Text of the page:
Gaucho Handle Braid

My chair building pace took a toll, I’m just not what I used to be. Once upon a time I could go hard at it with no ill consequences…well, at least no physical consequences, but that is another story. The chair building marathon brought on a bought of tendonitis in my right elbow. After several weeks of taking it easy, I think I’m on the mend.

Even though my shop time has been almost nil, I’ve still been making. There is just no way that I can stop. So I turned my attention to one of my other hobbies, knot tying.

I started out with some handle work on a couple of knives to give as Christmas presents. This involved a needle hitching technique that I’ve used many times before with a couple of Turkshead knots to dress things up.

To complete the knife package I made Scandinavian style sheaths for each knife. Nothing fancy. Just solid, basic sheaths.  Before and after beeswax infusion shown.

With that done I decided to tackle something new that I have been looking at for some time now. There is an Argentine method of wrapping a knife handle that has fascinated me. They use rawhide strings for the method though and I’m just no ready to go down that rabbit hole. It is surprising what all is involved in working with rawhide. So I set out to see if I could adapt their method to plain, old cotton string.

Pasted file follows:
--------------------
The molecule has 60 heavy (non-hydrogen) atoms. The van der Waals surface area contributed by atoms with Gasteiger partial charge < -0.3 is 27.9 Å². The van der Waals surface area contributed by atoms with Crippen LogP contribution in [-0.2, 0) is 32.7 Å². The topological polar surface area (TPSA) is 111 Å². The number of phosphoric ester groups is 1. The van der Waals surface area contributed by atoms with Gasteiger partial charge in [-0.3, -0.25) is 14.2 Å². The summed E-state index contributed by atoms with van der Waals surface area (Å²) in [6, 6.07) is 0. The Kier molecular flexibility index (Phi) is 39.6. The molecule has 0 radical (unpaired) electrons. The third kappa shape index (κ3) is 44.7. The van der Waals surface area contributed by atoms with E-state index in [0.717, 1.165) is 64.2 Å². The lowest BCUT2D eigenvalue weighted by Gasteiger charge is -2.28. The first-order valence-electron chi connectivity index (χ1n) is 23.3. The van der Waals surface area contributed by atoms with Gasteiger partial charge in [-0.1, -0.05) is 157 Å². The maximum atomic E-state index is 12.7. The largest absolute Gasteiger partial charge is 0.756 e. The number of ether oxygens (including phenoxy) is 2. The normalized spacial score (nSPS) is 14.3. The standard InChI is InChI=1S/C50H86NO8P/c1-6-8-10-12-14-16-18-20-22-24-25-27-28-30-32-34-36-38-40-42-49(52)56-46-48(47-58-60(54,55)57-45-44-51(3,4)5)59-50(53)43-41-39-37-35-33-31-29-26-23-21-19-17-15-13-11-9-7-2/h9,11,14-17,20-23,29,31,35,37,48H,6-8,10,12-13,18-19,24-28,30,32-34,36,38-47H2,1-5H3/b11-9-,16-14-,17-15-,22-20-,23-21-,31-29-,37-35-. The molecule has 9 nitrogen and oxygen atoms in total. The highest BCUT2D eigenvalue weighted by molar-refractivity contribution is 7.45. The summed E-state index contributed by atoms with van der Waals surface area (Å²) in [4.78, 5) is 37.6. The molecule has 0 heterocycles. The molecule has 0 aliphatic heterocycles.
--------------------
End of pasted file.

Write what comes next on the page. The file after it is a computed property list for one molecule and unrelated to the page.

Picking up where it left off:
The first hurdle was that I could not find a book or any English language instruction source. I did find a few YouTube videos though. All in Spanish though. So I turned off the sound and watched them over and over again until I got my head around it. Taking notes and scribbling down sketches all the way.

Armed with a plan I dug a scrap of dowel out of the off cut bin and had a go at it.

Then a bit more practice to confirm my notes.

From there I ordered a couple of Mora knife blanks. A standard 2/0 blade and a laminated 120 carving blade. I made handles for each by turning them on the lathe, used a brass compression ring from the plumbing section for a bolster and mounted the blades with two-part epoxy.

While I waited for the epoxy to set, I put together a few instructional drawings for the technique and patterns that I had worked out.

I also worked up a couple of sample pieces that illustrate those patterns.

I then completed the handles. The knife handles and the sample pieces were coated with four coats of spar varnish. Spar varnish dries hard and is resistant to water and alcohol. Making it very durable for this application.